Firstly, can I start by asking… what do you want for your birth and postpartum?
And if that feels too tricky to answer… perhaps you know what you DON’T want?
You’ve probably heard some traumatic birth stories. When it comes to birthing your baby, it’d be nice to skip the overwhelm hey?
When you’re pregnant people like to tell you ALL the stories. It’s as though you are carrying a sign that says ‘share your scary stories’. You believe in yourself but sometimes these stories worry you.
Ideally…. You’d like the day you meet your baby to be an extremely happy and positive experience.
So, is there something you can do to make your birth easier?
Knowledge is power when you are getting ready for one of the most physically and mentally demanding times in your life.
With the right support this can be the most incredible time of your life! I honestly believe you can LOVE giving birth and those early weeks postpartum.
But I do believe… it’s a good idea to prepare beforehand.
But… what if you’re short on time?
Do you feel that your life is already too busy and you don’t have enough time to think about birth or postpartum… just yet.
So, I’d like to ask you… what if you made time?
Where could you schedule 1hr to start planning your birth and beyond?
What would it mean to you if you started feeling less worried and instead felt more calm when thinking about birth and those early weeks?
I bet you’d like to feel more confident. Wouldn’t that be nice? Your baby would love that too.
You’re going to remember the birth of your baby for the rest of your life. It truly is a life-changing event. Would you like to feel that you did ALL you could to prepare? I have seen how amazingly beautiful and empowering birth can be and I want YOU to have a positive experience too.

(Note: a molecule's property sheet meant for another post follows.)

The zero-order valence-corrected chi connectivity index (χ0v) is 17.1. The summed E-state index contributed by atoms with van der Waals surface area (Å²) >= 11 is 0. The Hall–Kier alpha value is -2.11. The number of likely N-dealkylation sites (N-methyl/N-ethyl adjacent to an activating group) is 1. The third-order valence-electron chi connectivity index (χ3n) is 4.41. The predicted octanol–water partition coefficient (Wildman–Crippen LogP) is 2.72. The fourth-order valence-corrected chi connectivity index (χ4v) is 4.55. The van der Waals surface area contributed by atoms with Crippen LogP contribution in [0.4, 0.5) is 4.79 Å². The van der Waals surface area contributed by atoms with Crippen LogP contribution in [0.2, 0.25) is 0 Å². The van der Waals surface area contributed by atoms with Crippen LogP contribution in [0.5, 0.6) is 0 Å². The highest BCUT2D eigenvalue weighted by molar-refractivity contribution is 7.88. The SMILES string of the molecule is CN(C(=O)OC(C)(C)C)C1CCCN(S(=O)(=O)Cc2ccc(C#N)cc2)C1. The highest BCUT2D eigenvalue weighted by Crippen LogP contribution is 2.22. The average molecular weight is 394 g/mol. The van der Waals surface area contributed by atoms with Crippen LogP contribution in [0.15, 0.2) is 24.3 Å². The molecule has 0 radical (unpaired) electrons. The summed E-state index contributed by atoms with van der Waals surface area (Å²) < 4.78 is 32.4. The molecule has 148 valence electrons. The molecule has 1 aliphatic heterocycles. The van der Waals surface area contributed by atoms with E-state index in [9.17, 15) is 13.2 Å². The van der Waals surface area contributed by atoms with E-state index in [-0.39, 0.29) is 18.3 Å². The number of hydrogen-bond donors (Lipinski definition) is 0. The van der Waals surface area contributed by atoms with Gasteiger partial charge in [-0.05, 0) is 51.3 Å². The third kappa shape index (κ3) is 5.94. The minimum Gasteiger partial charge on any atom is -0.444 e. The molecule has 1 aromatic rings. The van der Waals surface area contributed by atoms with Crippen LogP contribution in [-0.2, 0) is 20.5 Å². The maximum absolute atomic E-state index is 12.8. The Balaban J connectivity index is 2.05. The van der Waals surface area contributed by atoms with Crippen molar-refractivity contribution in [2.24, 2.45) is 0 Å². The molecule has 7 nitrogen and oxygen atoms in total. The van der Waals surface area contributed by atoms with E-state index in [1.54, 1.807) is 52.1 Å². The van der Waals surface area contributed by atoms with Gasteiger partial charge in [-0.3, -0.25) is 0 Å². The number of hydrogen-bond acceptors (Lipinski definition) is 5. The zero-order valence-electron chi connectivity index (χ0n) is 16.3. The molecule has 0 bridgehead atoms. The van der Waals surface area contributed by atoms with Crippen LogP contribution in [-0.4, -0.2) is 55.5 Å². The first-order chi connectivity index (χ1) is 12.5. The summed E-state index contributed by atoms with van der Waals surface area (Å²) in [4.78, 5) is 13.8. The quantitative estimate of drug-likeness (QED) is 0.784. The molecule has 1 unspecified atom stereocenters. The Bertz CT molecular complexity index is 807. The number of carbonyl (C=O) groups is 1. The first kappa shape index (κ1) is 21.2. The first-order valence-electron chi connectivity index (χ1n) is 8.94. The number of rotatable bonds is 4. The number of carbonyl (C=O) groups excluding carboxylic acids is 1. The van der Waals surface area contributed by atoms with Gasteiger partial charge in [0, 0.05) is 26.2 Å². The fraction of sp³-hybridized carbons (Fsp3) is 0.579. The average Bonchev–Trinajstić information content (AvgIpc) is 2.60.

And what about postpartum?
Not every day in postpartum is going to be insta-worthy.
If you type ‘postnatal’ into google, some of the suggested phrases are ‘postnatal depression’, ‘postnatal anxiety’ and ‘postnatal depletion’. It’s not very positive is it? I’ve heard some people refer to their symptoms as ‘having postnatal’, suggesting that the word postnatal has become synonymous with postnatal depression. When postnatal simply refers to the time after the baby arrives.
Why are we seeing up to 85% of women feeling out of balance in those early days with up to a quarter of women experiencing postpartum depression? Why do you think people are feeling isolated and overwhelmed?
I believe it has to do with the support.
and most importantly.... Accepting support
Support is key if you’re going to be able to have time to rest and recover after giving birth. I highly recommend learning how to ask for help. Say yes to support, so you can say yes to being totally dedicated to your new baby. Say yes to care that nourishes you so that you can heal from birth and nurture your newborn. Your baby will thank you for the time you took to plan your postpartum.
Download this free natural birth checklist that covers practical tips and natural suggestions for the three stages of labor. Start feeling more confident about your birth plan.